Xu’s expulsion signals cleaner, stronger army

Source:Global Times Published: 2014-7-1 23:43:23

The expulsion of Xu Caihou from the CPC was hailed around the country. Xu, former military leader and member of the political bureau of the CPC Central Committee, was charged with corruption and position-selling.

By taking advantage of his senior position in the army, Xu took bribes and sold military positions. Transaction of political power is one of the most serious kinds of corruption, because it directly threatens the military capability of the Chinese army.

The downfall of Xu has reinforced China's anti-graft campaign, which was launched by China's top leaders since they took the office last year. It is of great significance in strengthening the capability of the Chinese army.

Before his expulsion was officially announced, speculations about Xu's "problems" had been circulating online for a while. But it was still an astonishing piece of news when the official announcement was made one day before the CPC's 93th birthday. It is possible that the top leadership is trying to send a signal to the public, pointing out the severity of corruption and showcasing the "zero-tolerance" determination and confidence to fight corruption.

Besides, making Xu's case headlines on July 1 also shows that there are no barriers that can obstruct the anti-graft efforts.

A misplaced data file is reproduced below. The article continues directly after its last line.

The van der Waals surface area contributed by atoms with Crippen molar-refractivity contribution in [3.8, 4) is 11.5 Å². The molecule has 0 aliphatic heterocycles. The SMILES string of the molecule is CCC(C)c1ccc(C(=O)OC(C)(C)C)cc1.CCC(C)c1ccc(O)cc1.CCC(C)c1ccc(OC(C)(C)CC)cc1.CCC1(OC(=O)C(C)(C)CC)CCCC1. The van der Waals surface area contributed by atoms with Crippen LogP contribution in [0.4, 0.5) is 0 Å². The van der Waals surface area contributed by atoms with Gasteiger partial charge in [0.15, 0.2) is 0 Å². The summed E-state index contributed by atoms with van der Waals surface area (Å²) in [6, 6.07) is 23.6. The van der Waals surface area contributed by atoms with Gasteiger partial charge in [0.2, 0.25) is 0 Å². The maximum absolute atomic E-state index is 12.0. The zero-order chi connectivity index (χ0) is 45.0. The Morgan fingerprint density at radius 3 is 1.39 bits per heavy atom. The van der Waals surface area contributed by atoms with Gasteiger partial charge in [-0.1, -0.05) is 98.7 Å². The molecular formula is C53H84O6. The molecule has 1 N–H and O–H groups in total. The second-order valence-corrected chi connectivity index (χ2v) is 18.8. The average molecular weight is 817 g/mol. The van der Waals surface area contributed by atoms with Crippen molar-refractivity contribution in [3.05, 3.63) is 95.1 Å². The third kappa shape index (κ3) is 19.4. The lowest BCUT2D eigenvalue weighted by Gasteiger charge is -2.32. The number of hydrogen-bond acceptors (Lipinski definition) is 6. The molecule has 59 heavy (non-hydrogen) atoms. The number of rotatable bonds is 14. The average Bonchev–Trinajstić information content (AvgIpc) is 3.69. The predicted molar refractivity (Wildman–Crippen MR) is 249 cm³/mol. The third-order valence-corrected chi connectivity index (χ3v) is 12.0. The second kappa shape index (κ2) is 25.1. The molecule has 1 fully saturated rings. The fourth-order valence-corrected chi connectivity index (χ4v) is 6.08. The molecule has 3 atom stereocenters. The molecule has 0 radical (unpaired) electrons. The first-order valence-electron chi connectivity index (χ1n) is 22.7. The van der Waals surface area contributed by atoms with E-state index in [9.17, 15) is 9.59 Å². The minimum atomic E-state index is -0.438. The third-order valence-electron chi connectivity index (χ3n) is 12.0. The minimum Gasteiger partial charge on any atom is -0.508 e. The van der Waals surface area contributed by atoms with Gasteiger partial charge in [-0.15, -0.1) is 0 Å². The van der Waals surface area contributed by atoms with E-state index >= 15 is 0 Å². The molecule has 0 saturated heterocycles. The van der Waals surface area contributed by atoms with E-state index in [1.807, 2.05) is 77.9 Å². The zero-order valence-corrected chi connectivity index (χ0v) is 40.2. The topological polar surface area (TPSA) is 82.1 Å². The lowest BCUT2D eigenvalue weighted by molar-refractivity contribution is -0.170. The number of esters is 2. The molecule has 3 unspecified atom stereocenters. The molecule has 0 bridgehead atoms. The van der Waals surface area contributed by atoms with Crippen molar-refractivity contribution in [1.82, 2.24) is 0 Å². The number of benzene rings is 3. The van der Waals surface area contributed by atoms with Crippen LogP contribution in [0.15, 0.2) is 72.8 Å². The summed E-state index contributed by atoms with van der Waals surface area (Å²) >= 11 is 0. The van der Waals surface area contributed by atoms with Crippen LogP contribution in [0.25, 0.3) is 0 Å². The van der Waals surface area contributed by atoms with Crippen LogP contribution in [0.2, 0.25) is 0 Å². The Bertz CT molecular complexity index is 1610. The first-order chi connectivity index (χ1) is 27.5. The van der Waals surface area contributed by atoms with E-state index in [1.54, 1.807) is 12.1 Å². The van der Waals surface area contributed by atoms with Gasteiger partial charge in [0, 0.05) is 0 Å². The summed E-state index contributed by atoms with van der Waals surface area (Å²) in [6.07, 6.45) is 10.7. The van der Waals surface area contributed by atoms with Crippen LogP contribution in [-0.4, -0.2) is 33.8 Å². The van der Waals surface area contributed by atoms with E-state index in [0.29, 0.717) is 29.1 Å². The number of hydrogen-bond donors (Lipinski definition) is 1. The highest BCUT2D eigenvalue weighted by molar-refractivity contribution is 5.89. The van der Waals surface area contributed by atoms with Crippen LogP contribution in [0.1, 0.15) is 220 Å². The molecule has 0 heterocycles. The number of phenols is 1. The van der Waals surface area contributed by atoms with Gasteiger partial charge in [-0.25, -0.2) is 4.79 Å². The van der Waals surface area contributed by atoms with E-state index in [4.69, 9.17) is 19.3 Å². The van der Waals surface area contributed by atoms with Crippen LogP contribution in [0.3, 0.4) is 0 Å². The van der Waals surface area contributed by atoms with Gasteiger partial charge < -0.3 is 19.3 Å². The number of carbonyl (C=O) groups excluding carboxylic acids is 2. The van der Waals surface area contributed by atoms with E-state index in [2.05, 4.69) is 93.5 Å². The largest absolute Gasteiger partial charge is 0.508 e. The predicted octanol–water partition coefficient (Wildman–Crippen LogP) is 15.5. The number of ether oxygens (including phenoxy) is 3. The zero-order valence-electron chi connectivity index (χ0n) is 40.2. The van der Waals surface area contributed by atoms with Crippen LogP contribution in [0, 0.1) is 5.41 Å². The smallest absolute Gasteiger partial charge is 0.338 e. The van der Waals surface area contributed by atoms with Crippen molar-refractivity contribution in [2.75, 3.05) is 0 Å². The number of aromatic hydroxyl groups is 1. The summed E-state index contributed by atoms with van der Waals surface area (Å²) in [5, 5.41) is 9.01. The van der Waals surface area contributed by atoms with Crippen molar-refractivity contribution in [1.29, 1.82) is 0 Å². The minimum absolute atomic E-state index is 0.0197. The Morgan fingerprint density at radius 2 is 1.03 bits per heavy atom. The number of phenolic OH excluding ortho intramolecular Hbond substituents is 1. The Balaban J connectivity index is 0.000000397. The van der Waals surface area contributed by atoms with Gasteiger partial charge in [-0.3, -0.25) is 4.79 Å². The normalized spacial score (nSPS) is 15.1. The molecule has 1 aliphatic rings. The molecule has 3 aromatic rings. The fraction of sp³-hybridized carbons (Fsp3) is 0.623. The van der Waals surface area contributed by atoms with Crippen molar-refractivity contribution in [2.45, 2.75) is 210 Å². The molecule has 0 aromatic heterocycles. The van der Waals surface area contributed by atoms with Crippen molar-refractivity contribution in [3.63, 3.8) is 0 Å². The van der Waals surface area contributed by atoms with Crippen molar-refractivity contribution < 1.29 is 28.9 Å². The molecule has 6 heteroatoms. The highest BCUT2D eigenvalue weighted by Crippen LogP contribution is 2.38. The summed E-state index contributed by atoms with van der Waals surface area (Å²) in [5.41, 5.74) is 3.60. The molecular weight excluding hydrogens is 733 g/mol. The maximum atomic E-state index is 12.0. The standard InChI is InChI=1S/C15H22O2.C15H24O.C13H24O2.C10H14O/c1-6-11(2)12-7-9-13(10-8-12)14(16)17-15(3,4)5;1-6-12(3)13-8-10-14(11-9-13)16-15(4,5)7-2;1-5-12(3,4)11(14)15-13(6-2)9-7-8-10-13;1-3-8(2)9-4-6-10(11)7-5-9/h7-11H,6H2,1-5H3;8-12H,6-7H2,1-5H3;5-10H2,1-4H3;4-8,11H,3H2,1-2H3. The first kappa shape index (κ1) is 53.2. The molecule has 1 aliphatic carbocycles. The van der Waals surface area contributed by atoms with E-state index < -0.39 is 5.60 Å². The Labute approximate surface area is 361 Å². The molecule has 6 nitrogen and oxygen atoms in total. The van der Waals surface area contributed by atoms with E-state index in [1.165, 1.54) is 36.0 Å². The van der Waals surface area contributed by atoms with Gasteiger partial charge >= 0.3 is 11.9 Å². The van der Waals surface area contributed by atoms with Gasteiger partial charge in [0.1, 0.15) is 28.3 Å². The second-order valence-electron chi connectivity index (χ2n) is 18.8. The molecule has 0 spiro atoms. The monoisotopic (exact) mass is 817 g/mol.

So far, many cases have indicated that corrupt officials have no chance to prevail over the rule of law. Even for Xu, who had mighty military power at hand, had to bend his knees to justice after his corruption was revealed, and his halo and influence fell apart immediately. Corrupt officials, no matter how powerful they are, are nothing but paper tigers after their misdeeds are exposed.

There are over 2 million soldiers and military officers safeguarding this nation every day. Xu fell into corruption at the top of his career as a serviceman, and if he is convicted of all the charges, he will join the unlovely pantheon of reviled generals over the course of Chinese history.

Corruption in the army is the new evidence of the grim situation of China's anti-graft campaign, but it does not reflect the image of the Chinese army. The army is still a pillar of China's rise, and Xu's expulsion will not change the nature of the Chinese army.

Xu's case also sent a signal to the whole society that there is no safety zone for corrupt officials in the army, no matter how senior their positions might be. The expulsion reveals that the Chinese army is becoming more open to the public, and Chinese people will put more faith in the army's loyalty to them and the country.

Posted in: Politics, Observer

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